Parkinson's disease

Causes of Parkinson's disease

While it is known that the symptoms of Parkinson’s disease occur when many nerve cells in the substantia nigra area of the brain die, it is still unclear what causes these cells to die. A review of the latest research evidence from the Parkinson's UK suggests that a combination of genes and the environment may trigger the disease. Genetic research has identified genes which are linked to Parkinson’s and it is possible that in some cases of young-onset Parkinson’s, one or more of these genes may be abnormal. Other research has looked for environmental causes, for example toxins which have caused the dopamine producing cells to die.

Research suggests that the make-up of people’s genes might make them more likely to get Parkinson’s disease but only if they are exposed to other factors. Some people searched their family history and both recent and more distant events in their lives for possible causes.
Gaynor does not know for certain what her grandfathers died from but her two grandmothers who both died in their nineties did not have Parkinson’s disease. She has accepted her consultant’s conclusion that it was just ‘the way the dice had fallen’. Stephen, having found no history of PD in his family looked at his life and found it blameless - he had never smoked, hardly ever drank and led an active life. Rafa on the other hand did wonder for a moment whether his very active life, in which he had trained and run in marathons, could have caused his PD. But his consultant quickly convinced him that this was unlikely.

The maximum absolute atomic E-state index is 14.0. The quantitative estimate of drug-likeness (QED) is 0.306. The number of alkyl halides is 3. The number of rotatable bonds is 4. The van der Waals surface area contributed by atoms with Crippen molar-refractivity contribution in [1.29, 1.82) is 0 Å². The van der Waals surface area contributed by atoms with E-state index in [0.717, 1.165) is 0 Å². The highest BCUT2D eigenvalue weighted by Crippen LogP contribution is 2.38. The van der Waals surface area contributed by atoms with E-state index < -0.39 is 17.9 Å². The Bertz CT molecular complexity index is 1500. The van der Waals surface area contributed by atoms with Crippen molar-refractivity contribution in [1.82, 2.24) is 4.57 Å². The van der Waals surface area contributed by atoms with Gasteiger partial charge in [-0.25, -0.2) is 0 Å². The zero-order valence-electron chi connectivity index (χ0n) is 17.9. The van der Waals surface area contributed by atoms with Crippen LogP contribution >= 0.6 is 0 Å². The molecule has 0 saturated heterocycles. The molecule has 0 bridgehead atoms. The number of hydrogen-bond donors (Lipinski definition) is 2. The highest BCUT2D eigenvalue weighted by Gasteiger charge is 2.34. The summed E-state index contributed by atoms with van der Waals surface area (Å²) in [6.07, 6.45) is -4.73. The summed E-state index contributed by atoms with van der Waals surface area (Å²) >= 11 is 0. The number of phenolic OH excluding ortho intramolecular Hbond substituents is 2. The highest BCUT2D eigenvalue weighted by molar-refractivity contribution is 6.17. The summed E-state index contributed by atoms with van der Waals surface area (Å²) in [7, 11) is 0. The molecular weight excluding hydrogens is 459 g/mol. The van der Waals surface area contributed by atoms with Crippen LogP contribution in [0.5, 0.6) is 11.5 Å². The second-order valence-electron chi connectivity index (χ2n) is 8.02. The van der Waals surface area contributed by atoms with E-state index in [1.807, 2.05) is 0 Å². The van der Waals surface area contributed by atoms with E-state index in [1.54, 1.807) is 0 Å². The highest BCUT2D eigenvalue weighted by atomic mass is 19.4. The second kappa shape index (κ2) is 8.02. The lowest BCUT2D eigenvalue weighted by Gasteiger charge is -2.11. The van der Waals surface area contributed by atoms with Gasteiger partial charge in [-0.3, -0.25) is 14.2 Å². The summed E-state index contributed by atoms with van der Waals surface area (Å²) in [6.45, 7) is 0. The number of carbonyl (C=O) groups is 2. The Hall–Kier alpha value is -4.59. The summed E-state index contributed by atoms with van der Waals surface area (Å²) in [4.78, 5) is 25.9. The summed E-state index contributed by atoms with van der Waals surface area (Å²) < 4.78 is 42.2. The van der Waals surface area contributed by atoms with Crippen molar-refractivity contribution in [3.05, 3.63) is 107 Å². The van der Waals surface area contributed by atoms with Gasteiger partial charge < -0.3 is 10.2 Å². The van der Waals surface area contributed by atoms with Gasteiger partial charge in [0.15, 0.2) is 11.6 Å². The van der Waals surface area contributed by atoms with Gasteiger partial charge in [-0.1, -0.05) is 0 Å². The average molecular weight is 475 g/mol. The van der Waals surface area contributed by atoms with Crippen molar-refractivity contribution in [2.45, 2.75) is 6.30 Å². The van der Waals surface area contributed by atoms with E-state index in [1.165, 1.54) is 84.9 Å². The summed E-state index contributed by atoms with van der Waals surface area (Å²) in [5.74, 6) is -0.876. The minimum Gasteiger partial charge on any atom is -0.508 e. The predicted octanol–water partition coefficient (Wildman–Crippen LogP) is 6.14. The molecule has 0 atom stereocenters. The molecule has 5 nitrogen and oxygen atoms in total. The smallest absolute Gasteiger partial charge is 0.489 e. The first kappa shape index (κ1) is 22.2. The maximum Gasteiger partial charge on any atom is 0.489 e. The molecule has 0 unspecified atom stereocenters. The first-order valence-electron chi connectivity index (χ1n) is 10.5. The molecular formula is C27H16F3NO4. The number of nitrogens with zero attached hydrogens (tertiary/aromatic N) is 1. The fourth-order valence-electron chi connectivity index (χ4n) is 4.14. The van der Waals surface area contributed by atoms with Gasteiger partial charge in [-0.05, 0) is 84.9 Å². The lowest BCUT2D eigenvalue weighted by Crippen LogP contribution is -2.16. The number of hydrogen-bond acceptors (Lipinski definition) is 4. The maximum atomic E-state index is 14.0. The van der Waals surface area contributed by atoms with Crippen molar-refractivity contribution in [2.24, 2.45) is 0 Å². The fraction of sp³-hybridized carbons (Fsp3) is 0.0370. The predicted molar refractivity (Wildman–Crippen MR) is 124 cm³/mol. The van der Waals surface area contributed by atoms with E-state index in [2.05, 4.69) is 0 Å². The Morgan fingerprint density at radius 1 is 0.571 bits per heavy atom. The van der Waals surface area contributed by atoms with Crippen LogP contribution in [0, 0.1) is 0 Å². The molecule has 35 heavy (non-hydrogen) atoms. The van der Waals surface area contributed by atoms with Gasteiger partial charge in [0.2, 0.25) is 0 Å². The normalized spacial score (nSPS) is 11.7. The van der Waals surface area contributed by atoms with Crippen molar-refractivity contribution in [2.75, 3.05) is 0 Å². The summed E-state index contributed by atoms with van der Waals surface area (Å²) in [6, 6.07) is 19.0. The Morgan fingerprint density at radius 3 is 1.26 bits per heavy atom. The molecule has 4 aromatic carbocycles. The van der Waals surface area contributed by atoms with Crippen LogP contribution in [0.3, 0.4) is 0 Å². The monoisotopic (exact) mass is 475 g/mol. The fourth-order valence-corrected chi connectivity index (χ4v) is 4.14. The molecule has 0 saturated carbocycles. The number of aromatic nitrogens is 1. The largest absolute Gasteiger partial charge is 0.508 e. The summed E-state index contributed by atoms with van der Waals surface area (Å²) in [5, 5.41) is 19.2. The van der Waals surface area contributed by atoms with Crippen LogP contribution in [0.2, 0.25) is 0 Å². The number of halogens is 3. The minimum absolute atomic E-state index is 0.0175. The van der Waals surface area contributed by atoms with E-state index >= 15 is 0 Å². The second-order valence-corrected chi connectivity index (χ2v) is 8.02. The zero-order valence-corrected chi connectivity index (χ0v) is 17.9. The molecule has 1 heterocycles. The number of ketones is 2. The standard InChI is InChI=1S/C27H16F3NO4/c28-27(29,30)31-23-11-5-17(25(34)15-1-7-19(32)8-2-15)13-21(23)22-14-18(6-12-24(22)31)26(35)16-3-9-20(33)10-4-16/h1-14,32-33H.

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Several people believed very strongly that their Parkinson's disease might have been triggered by exposure to a substance later found to be harmful. Steve had worked for thirty years in a car factory and wondered if that had any bearing on his developing PD but he had also seen somewhere that there was an association between rhinitis (which he suffered from) and Parkinson’s disease.
Several people speculated about the possibility that stress had been precipitated their condition. Judie had had a series of distressing events and can’t help feeling that they may have started it all off. For Humphrey and Mari it was important to be able to be confident that his developing Parkinson’s disease was in no way connected with their daughter's serious accident shortly before his symptoms began.
Most people accepted that they will never know why they developed the condition.

Last reviewed May 2017.
Last updated May 2017.


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